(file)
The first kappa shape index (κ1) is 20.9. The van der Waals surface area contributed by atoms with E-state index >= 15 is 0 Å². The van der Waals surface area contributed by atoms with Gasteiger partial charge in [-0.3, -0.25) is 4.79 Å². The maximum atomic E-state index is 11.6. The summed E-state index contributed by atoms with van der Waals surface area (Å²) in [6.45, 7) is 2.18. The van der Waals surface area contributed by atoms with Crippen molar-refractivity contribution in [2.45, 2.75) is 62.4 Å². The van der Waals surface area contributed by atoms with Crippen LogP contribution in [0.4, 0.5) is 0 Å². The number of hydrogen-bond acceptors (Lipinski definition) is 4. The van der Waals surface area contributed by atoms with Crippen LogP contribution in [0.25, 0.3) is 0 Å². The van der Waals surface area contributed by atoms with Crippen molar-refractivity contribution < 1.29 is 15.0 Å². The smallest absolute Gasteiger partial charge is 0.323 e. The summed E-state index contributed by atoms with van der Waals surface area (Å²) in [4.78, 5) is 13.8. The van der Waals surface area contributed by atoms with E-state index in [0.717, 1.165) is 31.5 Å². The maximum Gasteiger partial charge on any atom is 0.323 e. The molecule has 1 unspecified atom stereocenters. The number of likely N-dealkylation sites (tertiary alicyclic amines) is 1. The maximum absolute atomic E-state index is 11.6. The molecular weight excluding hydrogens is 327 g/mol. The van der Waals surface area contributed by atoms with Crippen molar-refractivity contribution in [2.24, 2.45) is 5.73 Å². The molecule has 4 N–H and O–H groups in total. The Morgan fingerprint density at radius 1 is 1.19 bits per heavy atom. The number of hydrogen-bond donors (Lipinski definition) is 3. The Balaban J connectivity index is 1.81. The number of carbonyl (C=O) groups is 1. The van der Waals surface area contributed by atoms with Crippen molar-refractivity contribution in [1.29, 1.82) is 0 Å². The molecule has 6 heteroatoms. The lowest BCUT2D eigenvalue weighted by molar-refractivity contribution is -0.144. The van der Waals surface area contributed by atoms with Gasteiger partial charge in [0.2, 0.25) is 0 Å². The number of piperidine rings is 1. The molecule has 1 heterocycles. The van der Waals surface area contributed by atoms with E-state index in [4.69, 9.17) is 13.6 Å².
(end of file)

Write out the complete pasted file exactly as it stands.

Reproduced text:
The first kappa shape index (κ1) is 20.9. The van der Waals surface area contributed by atoms with E-state index >= 15 is 0 Å². The van der Waals surface area contributed by atoms with Gasteiger partial charge in [-0.3, -0.25) is 4.79 Å². The maximum atomic E-state index is 11.6. The summed E-state index contributed by atoms with van der Waals surface area (Å²) in [6.45, 7) is 2.18. The van der Waals surface area contributed by atoms with Crippen molar-refractivity contribution in [2.45, 2.75) is 62.4 Å². The van der Waals surface area contributed by atoms with Crippen LogP contribution in [0.4, 0.5) is 0 Å². The number of hydrogen-bond acceptors (Lipinski definition) is 4. The van der Waals surface area contributed by atoms with Crippen LogP contribution in [0.25, 0.3) is 0 Å². The van der Waals surface area contributed by atoms with Crippen molar-refractivity contribution < 1.29 is 15.0 Å². The smallest absolute Gasteiger partial charge is 0.323 e. The summed E-state index contributed by atoms with van der Waals surface area (Å²) in [4.78, 5) is 13.8. The van der Waals surface area contributed by atoms with E-state index in [0.717, 1.165) is 31.5 Å². The maximum Gasteiger partial charge on any atom is 0.323 e. The molecule has 1 unspecified atom stereocenters. The number of likely N-dealkylation sites (tertiary alicyclic amines) is 1. The maximum absolute atomic E-state index is 11.6. The molecular weight excluding hydrogens is 327 g/mol. The van der Waals surface area contributed by atoms with Crippen molar-refractivity contribution in [2.24, 2.45) is 5.73 Å². The molecule has 4 N–H and O–H groups in total. The Morgan fingerprint density at radius 1 is 1.19 bits per heavy atom. The number of hydrogen-bond donors (Lipinski definition) is 3. The Balaban J connectivity index is 1.81. The number of carbonyl (C=O) groups is 1. The van der Waals surface area contributed by atoms with Crippen molar-refractivity contribution in [1.29, 1.82) is 0 Å². The molecule has 6 heteroatoms. The lowest BCUT2D eigenvalue weighted by molar-refractivity contribution is -0.144. The van der Waals surface area contributed by atoms with Gasteiger partial charge in [0.2, 0.25) is 0 Å². The number of piperidine rings is 1. The molecule has 1 heterocycles. The van der Waals surface area contributed by atoms with E-state index in [4.69, 9.17) is 13.6 Å².